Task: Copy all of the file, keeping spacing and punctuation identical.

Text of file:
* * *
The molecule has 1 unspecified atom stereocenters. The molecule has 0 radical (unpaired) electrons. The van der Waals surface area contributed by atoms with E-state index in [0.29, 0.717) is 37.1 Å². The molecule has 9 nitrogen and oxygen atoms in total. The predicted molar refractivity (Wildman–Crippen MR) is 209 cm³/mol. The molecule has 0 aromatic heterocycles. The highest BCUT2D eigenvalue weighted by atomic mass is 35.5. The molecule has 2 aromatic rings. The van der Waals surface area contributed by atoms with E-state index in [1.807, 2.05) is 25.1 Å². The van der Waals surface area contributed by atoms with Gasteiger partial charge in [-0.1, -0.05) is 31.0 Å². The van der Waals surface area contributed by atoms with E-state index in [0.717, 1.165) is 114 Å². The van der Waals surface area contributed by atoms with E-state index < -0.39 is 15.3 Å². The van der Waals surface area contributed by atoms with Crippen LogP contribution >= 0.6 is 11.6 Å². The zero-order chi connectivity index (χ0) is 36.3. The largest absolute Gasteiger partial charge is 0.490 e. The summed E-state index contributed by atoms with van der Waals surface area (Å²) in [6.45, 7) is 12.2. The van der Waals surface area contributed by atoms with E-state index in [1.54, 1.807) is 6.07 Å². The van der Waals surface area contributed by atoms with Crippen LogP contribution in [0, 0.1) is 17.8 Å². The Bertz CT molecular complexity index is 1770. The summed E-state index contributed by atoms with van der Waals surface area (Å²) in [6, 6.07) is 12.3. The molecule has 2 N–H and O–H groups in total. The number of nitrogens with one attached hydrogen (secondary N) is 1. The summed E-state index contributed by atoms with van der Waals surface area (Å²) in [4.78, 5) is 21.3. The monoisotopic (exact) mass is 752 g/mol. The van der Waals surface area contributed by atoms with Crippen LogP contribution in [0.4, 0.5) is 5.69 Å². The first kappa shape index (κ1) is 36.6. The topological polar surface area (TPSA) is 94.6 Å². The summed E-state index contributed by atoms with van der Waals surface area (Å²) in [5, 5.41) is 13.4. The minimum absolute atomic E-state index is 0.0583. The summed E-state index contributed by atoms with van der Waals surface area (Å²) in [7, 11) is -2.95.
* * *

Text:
The molecule has 1 unspecified atom stereocenters. The molecule has 0 radical (unpaired) electrons. The van der Waals surface area contributed by atoms with E-state index in [0.29, 0.717) is 37.1 Å². The molecule has 9 nitrogen and oxygen atoms in total. The predicted molar refractivity (Wildman–Crippen MR) is 209 cm³/mol. The molecule has 0 aromatic heterocycles. The highest BCUT2D eigenvalue weighted by atomic mass is 35.5. The molecule has 2 aromatic rings. The van der Waals surface area contributed by atoms with E-state index in [1.807, 2.05) is 25.1 Å². The van der Waals surface area contributed by atoms with Gasteiger partial charge in [-0.1, -0.05) is 31.0 Å². The van der Waals surface area contributed by atoms with E-state index in [0.717, 1.165) is 114 Å². The van der Waals surface area contributed by atoms with E-state index < -0.39 is 15.3 Å². The van der Waals surface area contributed by atoms with Crippen LogP contribution >= 0.6 is 11.6 Å². The zero-order chi connectivity index (χ0) is 36.3. The largest absolute Gasteiger partial charge is 0.490 e. The summed E-state index contributed by atoms with van der Waals surface area (Å²) in [6.45, 7) is 12.2. The van der Waals surface area contributed by atoms with E-state index in [1.54, 1.807) is 6.07 Å². The van der Waals surface area contributed by atoms with Crippen LogP contribution in [0, 0.1) is 17.8 Å². The Bertz CT molecular complexity index is 1770. The summed E-state index contributed by atoms with van der Waals surface area (Å²) in [6, 6.07) is 12.3. The molecule has 2 N–H and O–H groups in total. The number of nitrogens with one attached hydrogen (secondary N) is 1. The summed E-state index contributed by atoms with van der Waals surface area (Å²) in [4.78, 5) is 21.3. The monoisotopic (exact) mass is 752 g/mol. The van der Waals surface area contributed by atoms with Crippen LogP contribution in [0.4, 0.5) is 5.69 Å². The first kappa shape index (κ1) is 36.6. The topological polar surface area (TPSA) is 94.6 Å². The summed E-state index contributed by atoms with van der Waals surface area (Å²) in [5, 5.41) is 13.4. The minimum absolute atomic E-state index is 0.0583. The summed E-state index contributed by atoms with van der Waals surface area (Å²) in [7, 11) is -2.95.